Going over Someone’s Head

Going over Someone’s Head

Recently, I had a friend and colleague bring up a great subject. When is it (or is it ever) appropriate to go over someone’s head to their superior? Is there protocol? What are the effects? I wanted to share my thoughts.

I have always believed it is fine to go to your contact’s superior if you think it is in the best interest of the organization—not your organization—theirs! If there is a road block in your way, or you just want to share content or an opportunity with folks higher up the ranks, then go ahead, but know the protocol and also the risks.

If you go over your contact’s head, it could backfire. I have seen this happen. The superior thanks you for the information/offer and refers you back to your contact, copies them, or brings them into the loop. Basically, the superior is saying, “Know your place and deal with this person. I trust them to make the right decision!” Now you are probably in trouble for going around your contact.

Here are four thoughts on this situation.

  1. Always include your contact on correspondence to their superior and reference them in the correspondence. This might be an email to both your contact and their superior saying you wanted to share this with them, etc. It keeps your contact in the loop, and also allows the superior to see your message and deal internally as they wish. It may still backfire!
  2. If you go above your contact to their superior, you could kill your relationship (or lack thereof) which may prove troublesome. Also, as they (your contact) move organizations, they take that same negative message about you to their next organization. The sector is small, so know the risks!
  3. Often, peer to peer is a great way to “go around” a contact. If your contact is, say, below VP level and you want to share content or information with a VP level person, have someone else in your organization (perhaps at VP level or higher) share the information. Two outcomes: It is now peer level to peer level; also, you can always tell your contact that it was out of your hands and that your VP wanted to do this. (A great way to stay in your contact’s good books is to give them a heads-up that your VP is doing this right around the same time they are actually initiating the communication. Then you are ahead of the game with them and providing them with a “heads-up.”)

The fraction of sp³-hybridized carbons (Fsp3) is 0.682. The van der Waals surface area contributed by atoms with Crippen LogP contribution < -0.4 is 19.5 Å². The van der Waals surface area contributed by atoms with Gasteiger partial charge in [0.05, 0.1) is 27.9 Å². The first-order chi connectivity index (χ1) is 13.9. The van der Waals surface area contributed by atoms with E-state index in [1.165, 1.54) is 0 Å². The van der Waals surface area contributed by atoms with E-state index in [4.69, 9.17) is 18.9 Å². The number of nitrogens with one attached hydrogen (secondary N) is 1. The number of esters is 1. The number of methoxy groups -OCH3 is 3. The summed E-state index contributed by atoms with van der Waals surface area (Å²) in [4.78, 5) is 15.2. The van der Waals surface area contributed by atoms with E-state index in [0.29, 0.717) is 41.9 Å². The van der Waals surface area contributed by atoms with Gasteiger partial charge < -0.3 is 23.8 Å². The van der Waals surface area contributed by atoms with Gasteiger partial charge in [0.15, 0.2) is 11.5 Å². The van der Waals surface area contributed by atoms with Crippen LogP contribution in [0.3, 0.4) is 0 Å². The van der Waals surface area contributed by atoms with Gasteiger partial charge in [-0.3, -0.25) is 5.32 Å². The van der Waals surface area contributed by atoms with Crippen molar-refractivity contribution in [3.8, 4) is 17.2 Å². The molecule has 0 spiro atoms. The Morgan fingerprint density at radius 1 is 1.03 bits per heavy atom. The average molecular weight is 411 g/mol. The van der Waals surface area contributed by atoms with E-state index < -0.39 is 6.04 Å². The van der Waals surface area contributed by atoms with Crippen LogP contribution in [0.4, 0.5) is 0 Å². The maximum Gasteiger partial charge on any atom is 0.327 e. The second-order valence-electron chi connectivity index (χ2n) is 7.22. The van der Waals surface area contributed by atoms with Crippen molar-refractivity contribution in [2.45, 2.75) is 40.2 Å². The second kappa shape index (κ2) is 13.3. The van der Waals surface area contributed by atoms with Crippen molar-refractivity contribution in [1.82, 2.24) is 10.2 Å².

4. The key is that you need to believe you can truly help an organization, and if this person (my contact) is a road block, then go around them. Just be aware of the consequences. Sometimes you can seek advice from your peers. If the risk is too great or the prospect is just not that big an opportunity, cut your losses and move on. Know what hills to possibly die on! And remember—communication is the key. Often people are not as annoyed that you went above them as they are that they got blindsided, did not know you were doing it, and looked like a fool when their superior asked them about it. None of us like being made to look foolish, so keep them in the loop on what you are doing!

I look forward to hearing your suggestions or confessions/experiences!

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  1. Hi Brent, as a company that sponsors a lot of programming in the province of alberta, I wanted to weigh in regarding the “go over the head of someone you are dealing with”. I am approached daily regarding partnerships. On average I see 8-10 new proposals a week. Some from customers who feel because they are a customer I have to sponsor them. Some from organizations that feel their cause fits with our causes. In all cases we try to take the time to look at their proposal, identify whether it fits our criteria and make a decision either way. We have a process we follow, its clearly laid out on the website, and on other documents available to the public. Nothing causes me more grief then when someone changes the process and tries to go outside those norms. I am typically not upset that they have gone above me , its more that they have added complexity into this discussion. Now i have another person involved, more emails to follow up on, I now have to answer to that person a few more times, assuring them we have a process we follow, we have connected with the individual, and that we have talked with the individual. What I see is that people that go over my head are simply adding more complexity, adding more people into the discussion and really making the process that much more cumbersome and difficult. To me, respect the process that companies have, going over their head says to the person you are dealing with that you don’t respect their abilities to manage their request. My two cents, stick to your representative, if they fail to deliver or respond, feel free to go to their boss, but if they go through a rigourous process, have been fair in their response, don’t add complexity into the process by going over their head. A sponsors viewpoint, cheers,

    • John,
      As always you are bang on. Thanks for reading and also for this post. I agree… we need to understand the process and if we are going to go around there had better be a pretty good reason. I see it most often when people cannot get a response over a 2-6 month period. You are so right, if the “going over the head” is not nipped in the bud by the superior and relaying back to the rep, then it becomes very very complicationed and a ton more work for everyone involved… and often not to the outcome the perpetrator wanted!


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